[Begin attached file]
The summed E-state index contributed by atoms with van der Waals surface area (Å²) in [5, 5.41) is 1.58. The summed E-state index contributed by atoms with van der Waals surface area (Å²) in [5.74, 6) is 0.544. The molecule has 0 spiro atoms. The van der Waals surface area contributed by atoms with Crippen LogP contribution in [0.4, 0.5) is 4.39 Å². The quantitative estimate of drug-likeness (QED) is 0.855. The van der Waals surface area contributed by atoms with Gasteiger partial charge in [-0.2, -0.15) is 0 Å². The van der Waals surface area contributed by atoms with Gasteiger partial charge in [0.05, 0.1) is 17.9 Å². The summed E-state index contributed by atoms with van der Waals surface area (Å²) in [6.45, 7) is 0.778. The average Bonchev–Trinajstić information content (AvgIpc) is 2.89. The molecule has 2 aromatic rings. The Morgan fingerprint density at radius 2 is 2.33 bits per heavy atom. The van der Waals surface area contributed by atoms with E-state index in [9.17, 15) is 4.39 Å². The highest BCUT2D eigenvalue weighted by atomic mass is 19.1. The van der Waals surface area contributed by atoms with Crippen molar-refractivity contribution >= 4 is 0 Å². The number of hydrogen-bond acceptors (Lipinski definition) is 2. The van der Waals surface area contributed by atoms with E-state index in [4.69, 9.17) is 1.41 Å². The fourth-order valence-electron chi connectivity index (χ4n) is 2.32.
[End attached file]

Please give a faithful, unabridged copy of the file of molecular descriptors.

The summed E-state index contributed by atoms with van der Waals surface area (Å²) in [5, 5.41) is 1.58. The summed E-state index contributed by atoms with van der Waals surface area (Å²) in [5.74, 6) is 0.544. The molecule has 0 spiro atoms. The van der Waals surface area contributed by atoms with Crippen LogP contribution in [0.4, 0.5) is 4.39 Å². The quantitative estimate of drug-likeness (QED) is 0.855. The van der Waals surface area contributed by atoms with Gasteiger partial charge in [-0.2, -0.15) is 0 Å². The van der Waals surface area contributed by atoms with Gasteiger partial charge in [0.05, 0.1) is 17.9 Å². The summed E-state index contributed by atoms with van der Waals surface area (Å²) in [6.45, 7) is 0.778. The average Bonchev–Trinajstić information content (AvgIpc) is 2.89. The molecule has 2 aromatic rings. The Morgan fingerprint density at radius 2 is 2.33 bits per heavy atom. The van der Waals surface area contributed by atoms with E-state index in [9.17, 15) is 4.39 Å². The highest BCUT2D eigenvalue weighted by atomic mass is 19.1. The van der Waals surface area contributed by atoms with Crippen molar-refractivity contribution >= 4 is 0 Å². The number of hydrogen-bond acceptors (Lipinski definition) is 2. The van der Waals surface area contributed by atoms with E-state index in [4.69, 9.17) is 1.41 Å². The fourth-order valence-electron chi connectivity index (χ4n) is 2.32.